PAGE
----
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Japan’s Little-Known City for the Cocktail Obsessed

May 04, 2023

Story: Nicholas Coldicott

photo: Kelly Puleio


Japan’s Little-Known City for the Cocktail Obsessed

May 04, 2023

Story: Nicholas Coldicott

photo: Kelly Puleio

With its unpretentious approach to cocktails, Utsunomiya is an unlikely source of inspiration for the country's best bartenders.

It was sometime in 1987 when the telex arrived at Bar Sukatto in Utsunomiya, Japan, with some bad news from Rome: “No aquavit or sloe gin. Please revise recipe.”

Akira Tajima was preparing to fly to Italy for the finals of the International Bartenders Association contest, where he planned to present his Little Cat cocktail made with aquavit, sloe gin, sambuca, grenadine, lime and tonic water.

“I had to come up with a new version that day,” recalls Tajima, who decided that grappa might work in place of aquavit, and cherry brandy could stand in for sloe gin. It wasn’t quite the recipe he had practiced and fretted over, but it won. 

It was a triumph for Japan and a moment of pride for Utsunomiya, a city the size of Sacramento 80 miles north of Tokyo, the established epicenter of Japanese cocktail culture. What nobody knew at the time was that it was the first swell in a deluge of success that would turn the city, better known as the gyoza capital of Japan, into a serious cocktail destination.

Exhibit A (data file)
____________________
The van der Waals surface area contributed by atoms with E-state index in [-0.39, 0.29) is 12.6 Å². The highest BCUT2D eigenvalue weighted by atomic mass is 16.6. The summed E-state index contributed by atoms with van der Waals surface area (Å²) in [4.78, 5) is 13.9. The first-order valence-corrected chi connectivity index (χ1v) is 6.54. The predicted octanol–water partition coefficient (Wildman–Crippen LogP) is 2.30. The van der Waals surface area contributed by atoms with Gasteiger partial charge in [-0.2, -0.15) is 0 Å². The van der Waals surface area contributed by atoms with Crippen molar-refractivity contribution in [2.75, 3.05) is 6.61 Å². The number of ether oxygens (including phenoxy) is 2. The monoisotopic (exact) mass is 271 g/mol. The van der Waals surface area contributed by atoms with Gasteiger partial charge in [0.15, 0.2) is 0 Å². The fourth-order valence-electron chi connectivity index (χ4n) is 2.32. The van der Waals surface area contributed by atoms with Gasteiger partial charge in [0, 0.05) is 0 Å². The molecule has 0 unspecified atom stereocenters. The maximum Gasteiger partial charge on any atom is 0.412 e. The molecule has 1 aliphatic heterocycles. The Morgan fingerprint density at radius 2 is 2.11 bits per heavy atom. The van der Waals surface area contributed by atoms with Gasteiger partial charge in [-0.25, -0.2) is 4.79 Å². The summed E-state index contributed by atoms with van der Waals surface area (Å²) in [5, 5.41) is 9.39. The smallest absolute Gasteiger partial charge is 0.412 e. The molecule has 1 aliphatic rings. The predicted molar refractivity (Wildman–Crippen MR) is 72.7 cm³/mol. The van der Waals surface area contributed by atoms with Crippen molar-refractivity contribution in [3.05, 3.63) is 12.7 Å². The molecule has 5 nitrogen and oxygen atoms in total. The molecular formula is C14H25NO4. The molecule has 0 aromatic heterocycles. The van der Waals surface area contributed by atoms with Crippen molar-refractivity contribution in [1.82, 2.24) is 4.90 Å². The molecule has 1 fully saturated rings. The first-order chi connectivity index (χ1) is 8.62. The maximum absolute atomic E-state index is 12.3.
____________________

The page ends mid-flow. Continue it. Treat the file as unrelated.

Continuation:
Later that year, at the finals of the Nippon Bartenders Association contest, the judges crowned Utsunomiya’s Yuzo Yamanoi their champion. Astonishingly, the runner-up was Yamanoi’s mentor, Nobuyuki Ogawa, who had trained him when they worked in sibling bars, both called Paipu no Kemuri. Then things really got rolling. Ogawa entered again the following year, and won; their colleague Yuichi Hoshi took the title a year later; and Paipu no Kemuri alumnus Hisashi Katagiri made it a four-year sweep in 1990.  

“The first year people thought it was a fluke,” says Yamanoi. “The second year, it was: Hmmm? The third year: ‘Ah, this is nonsense.’ After four it was, ‘OK, you lot do your thing.’”

That a small city nestled in the shadow of Tokyo could so consistently dominate the nation’s top bartending prize was a seismic shock, akin to the Judgment of Paris tasting in 1976 that propelled Napa wines to global acclaim. What made it all the more extraordinary was that Utsunomiya hardly had a cocktail culture to speak of at the time. 

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“It was a bottle-service city,” says Ogawa, now 75 and still working in the same 26-seat bar he joined 49 years ago. Customers purchased cheap Nikka or Suntory blends by the bottle and stored them at the bar to drink on future visits. “They usually ordered it twice-up,” he says, using the Japanese term for half whisky, half water.

So why practice a craft your customers aren’t interested in? “Service is service. Study is study. Training is training,” says Ogawa. “And, I wanted to be a champion.”

In 1994, Utsunomiya’s Mari Okabe, formerly of Paipu no Kemuri, became the first woman to lift the trophy, and four years later, Masamitsu Nagaoka brought it back to the city. “We were the people to beat,” says Tajima, who by then had been recruited to open a bar in Ginza, the epicenter of Tokyo’s cocktail scene. Utsunomiya was suddenly a bartending talent pool. Hoshi was hired to open a Ginza bar, too, and has gone on to build a seven-bar empire there. “But it was only bartenders and industry insiders who knew about us in the ’90s,” says Ogawa. “Most people associated the city with gyoza or jazz.”